Alex Belt hopes he will eventually be able to find the positives from his time at the world-famous PGA Championships.
Belt was some way off making the cut after two five-over-par rounds, but he has vowed to learn from his experiences alongside some of golf’s biggest names, and come back stronger.
His involvement at Wentworth was made even more memorable because he spent his 36 holes in the company of Byeong-Hun An, the South Korean rookie who blew away the field to take the title.
Belt, who is from Bridlington but currently represents Snainton Golf Centre, said: “The dust hasn’t settled yet but I have a taste for it. They say this is the fifth major and it is not a million miles from being bigger than The Open.
“I think 114,000 people came through the gates and the size of the tented village was huge. It feels like a major.
“It will be good to look back on and I know I will learn from it. As I played my final hole, I was playing in front of a huge grandstand of people and all eyes were on me. You have got to have a system to mask that out because it is irrelevant to your task.
“You can seriously make yourself look stupid, but I was pleased with how I managed to control my emotions.
“It is like being thrown into the lions’ den because it tests everything, but I think I passed the mental parts of the week, whereas other parts didn’t go so well.
“I will try to learn from the experience and I enjoyed it as much as I could. If I had played at my best and been 10-over-par, then I would have had something to worry about. But I know I only gave a three-and-a-half out of 10 performance.”
Before the event, Belt had admitted that the championships was the biggest event he had qualified for in his golfing career.
The course was so demanding. In order to get a score going you had to play quite defensively. If you were too attacking, it could eat you up.Alex Belt
He lined up alongside world number one Rory McIlroy and Ryder Cup heroes Lee Westwood and Jamie Donaldson, and at one stage on the first day he was tied with the trip on one-under-par.
But being at such a high-profile event with more experienced opponents eventually took its toll and the atmosphere at Wentworth was an eye-opener for the 29-year-old.
Belt said: “It’s unbelievable. You are walking round alongside multi-millionaires and that is hard to ignore.
“You have to have another layer of thick skin because it is a hard environment to explain.
“It’s a bit like your first day at school, but the support from people who made the journey down from Bridlington was brilliant.
Despite the unfamiliar surroundings, Belt settled well on day one, starting with a run of three pars and then making a birdie on the fourth hole.
“I wasn’t as nervous as I thought I would be on the first tee and I performed quite well on the first five holes,” he added.
“Then, I thought I was doing a lot better than I had expected and maybe that was what caused my bad run.
“I played a couple of bad shots and made a couple of bad decisions and it cost me.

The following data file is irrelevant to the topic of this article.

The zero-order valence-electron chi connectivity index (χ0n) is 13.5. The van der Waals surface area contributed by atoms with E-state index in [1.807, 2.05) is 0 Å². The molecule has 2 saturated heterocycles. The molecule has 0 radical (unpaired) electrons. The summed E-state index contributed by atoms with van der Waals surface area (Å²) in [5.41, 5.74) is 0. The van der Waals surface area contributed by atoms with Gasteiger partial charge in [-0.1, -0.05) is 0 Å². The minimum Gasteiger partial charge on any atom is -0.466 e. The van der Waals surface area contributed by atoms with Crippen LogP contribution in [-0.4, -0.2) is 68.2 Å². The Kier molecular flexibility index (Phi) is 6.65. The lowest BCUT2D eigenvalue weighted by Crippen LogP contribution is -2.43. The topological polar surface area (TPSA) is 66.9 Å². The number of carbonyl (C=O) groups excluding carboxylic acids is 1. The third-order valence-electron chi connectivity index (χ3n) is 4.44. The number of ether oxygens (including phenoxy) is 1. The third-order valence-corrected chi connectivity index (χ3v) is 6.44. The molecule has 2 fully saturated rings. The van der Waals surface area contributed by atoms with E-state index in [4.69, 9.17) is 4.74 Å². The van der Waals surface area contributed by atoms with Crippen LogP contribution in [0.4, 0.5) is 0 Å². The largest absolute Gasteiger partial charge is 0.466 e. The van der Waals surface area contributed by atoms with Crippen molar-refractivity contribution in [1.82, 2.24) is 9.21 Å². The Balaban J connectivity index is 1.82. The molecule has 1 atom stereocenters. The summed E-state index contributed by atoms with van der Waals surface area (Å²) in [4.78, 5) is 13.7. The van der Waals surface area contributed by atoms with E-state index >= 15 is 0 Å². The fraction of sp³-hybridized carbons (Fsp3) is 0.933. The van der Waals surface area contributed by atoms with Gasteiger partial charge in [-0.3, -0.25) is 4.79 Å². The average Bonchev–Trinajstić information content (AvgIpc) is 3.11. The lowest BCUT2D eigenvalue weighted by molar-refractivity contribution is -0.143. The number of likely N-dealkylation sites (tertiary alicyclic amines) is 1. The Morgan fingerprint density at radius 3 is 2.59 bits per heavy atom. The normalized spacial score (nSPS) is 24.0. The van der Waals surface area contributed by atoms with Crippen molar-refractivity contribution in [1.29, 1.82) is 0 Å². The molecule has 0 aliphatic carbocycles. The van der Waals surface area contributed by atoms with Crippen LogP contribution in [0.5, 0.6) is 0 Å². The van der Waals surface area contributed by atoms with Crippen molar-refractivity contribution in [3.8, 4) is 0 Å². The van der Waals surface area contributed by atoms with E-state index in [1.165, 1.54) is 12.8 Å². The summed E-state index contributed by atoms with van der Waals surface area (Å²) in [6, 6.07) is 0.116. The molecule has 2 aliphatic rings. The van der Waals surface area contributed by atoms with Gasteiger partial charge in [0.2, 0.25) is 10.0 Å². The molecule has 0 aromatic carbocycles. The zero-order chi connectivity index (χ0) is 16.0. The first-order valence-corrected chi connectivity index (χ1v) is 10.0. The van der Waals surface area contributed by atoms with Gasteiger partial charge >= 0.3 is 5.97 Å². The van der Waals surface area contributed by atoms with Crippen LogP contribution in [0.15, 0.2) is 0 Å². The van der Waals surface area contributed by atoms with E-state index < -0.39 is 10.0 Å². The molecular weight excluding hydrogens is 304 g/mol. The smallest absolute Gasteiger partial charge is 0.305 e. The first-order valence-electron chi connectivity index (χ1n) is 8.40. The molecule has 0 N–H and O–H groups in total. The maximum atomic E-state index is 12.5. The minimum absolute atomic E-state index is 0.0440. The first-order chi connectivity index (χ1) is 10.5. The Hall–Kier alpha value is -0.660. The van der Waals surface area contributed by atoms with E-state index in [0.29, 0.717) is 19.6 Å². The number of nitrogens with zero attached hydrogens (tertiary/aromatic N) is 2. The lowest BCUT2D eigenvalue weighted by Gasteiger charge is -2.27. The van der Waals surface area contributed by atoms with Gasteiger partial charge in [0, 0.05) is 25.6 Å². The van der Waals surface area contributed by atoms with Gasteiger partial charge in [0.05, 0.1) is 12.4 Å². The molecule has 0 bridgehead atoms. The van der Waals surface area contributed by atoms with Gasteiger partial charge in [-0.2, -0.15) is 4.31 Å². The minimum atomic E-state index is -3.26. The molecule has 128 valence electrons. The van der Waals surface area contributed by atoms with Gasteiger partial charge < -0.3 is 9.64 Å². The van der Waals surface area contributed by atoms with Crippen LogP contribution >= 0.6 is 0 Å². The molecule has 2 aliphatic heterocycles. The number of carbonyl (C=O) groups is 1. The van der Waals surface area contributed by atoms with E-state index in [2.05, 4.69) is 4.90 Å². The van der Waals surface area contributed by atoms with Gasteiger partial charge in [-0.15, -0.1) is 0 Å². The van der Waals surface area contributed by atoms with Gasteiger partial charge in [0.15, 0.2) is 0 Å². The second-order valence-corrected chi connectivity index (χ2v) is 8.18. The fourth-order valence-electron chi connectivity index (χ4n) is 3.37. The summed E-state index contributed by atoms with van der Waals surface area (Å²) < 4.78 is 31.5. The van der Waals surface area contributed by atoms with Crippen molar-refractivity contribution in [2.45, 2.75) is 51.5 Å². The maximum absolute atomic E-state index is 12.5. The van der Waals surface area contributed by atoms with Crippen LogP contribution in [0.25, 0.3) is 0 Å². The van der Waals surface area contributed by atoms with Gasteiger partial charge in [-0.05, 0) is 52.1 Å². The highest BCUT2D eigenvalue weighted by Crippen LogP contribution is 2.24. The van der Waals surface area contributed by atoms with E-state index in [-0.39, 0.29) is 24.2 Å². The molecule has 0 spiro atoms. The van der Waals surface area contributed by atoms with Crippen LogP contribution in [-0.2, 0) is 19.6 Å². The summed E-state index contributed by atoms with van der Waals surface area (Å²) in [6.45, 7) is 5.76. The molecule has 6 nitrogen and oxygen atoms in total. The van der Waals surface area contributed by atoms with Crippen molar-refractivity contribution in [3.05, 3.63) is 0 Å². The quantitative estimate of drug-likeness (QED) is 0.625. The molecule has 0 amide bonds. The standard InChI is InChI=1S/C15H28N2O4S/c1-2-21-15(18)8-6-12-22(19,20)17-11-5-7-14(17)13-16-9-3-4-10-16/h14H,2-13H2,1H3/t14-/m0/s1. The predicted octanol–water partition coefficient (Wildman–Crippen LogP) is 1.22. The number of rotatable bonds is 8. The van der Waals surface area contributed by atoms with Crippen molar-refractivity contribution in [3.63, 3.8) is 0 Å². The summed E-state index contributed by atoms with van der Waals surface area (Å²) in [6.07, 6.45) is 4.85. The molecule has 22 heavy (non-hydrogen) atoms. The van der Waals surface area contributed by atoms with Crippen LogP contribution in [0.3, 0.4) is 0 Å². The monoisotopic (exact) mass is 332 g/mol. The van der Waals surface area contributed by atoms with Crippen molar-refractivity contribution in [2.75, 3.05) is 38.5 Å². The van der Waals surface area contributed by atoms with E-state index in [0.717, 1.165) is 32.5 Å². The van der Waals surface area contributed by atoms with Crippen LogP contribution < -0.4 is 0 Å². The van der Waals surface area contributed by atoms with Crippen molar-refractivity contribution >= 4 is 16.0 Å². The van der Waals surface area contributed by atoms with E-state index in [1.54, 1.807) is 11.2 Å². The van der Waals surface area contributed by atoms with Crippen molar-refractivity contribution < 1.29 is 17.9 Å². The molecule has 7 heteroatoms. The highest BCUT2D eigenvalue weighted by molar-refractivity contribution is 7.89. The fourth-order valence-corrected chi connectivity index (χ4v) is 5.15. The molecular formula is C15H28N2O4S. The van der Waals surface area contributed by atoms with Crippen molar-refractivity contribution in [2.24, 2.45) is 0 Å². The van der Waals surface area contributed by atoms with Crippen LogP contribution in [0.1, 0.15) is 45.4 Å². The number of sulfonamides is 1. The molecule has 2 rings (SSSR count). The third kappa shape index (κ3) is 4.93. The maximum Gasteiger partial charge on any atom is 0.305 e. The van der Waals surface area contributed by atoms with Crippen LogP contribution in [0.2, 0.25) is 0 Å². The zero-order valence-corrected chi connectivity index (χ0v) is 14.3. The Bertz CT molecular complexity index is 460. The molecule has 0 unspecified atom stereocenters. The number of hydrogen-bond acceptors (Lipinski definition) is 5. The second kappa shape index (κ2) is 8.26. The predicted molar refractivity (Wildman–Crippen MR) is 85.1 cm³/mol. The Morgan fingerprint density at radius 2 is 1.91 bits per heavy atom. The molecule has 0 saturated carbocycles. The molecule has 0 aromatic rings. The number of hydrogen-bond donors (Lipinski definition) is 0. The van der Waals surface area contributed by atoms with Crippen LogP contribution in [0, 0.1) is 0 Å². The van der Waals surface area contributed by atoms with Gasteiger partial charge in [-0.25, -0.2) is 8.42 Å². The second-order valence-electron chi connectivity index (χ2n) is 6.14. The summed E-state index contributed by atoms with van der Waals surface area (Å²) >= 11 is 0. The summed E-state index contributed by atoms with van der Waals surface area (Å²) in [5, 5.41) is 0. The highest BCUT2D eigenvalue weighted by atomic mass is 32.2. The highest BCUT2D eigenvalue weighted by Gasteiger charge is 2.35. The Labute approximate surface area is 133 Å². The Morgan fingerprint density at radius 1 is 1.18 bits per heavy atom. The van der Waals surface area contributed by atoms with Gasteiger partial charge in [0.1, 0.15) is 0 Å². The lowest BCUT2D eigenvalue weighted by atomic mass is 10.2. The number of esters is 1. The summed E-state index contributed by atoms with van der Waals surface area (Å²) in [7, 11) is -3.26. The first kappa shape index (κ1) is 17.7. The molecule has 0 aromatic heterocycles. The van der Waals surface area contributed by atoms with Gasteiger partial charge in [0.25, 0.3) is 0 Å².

“I hit the water from the middle of the fairway on the eighth and had a four or five-hole spell which wasn’t pretty.
“But I pulled it back and created a few chances, but it wasn’t to be.”
It was a run of six shots dropped in five holes around the turn on day one that proved to be Belt’s undoing, and he carded a five-over-par 77.
“After the first day, qualifying wasn’t impossible. I was hoping the cut would be at two or three-over, and I would have been disappointed to have been three-under for the second round and missed the cut.
“But the course was so demanding. In order to get a score going you had to play quite defensively. If you were too attacking, it could eat you up.”
Another 77 on day two meant Belt could put his feet up over the weekend and watch the top end of the field battle it out. And by Sunday afternoon, his playing partner from the opening 36 holes was in control.
An finished on 21-under-par, breaking the tournament record by two strokes and moving into the world’s top 60.
Belt, who is ranked 1,564th in the world, said: ““He was class, an emotional robot. But to be the youngest US amateur champion, you must have a good pedigree.”
However, An marked Belt’s scorecard incorrectly in the second round, adding an extra shot to his total.
“I told him ‘you teach me how to play golf like you do and I’ll teach you how to score’.
“But it was great to be play with the eventual winner. I could have played with a couple of guys who had a nightmare, but to see how he and his caddy integrated and the decisions they made was an experience.
“Without a doubt, he will go on to be a household name. He has all the qualities, a natural frame, he putts well, he chips well and he hits the ball a long way.”
Belt returns to the calmer surroundings of the Europro Tour this weekend, and is hoping for success at Burhill, a course where he has managed three top-five finishes in recent years.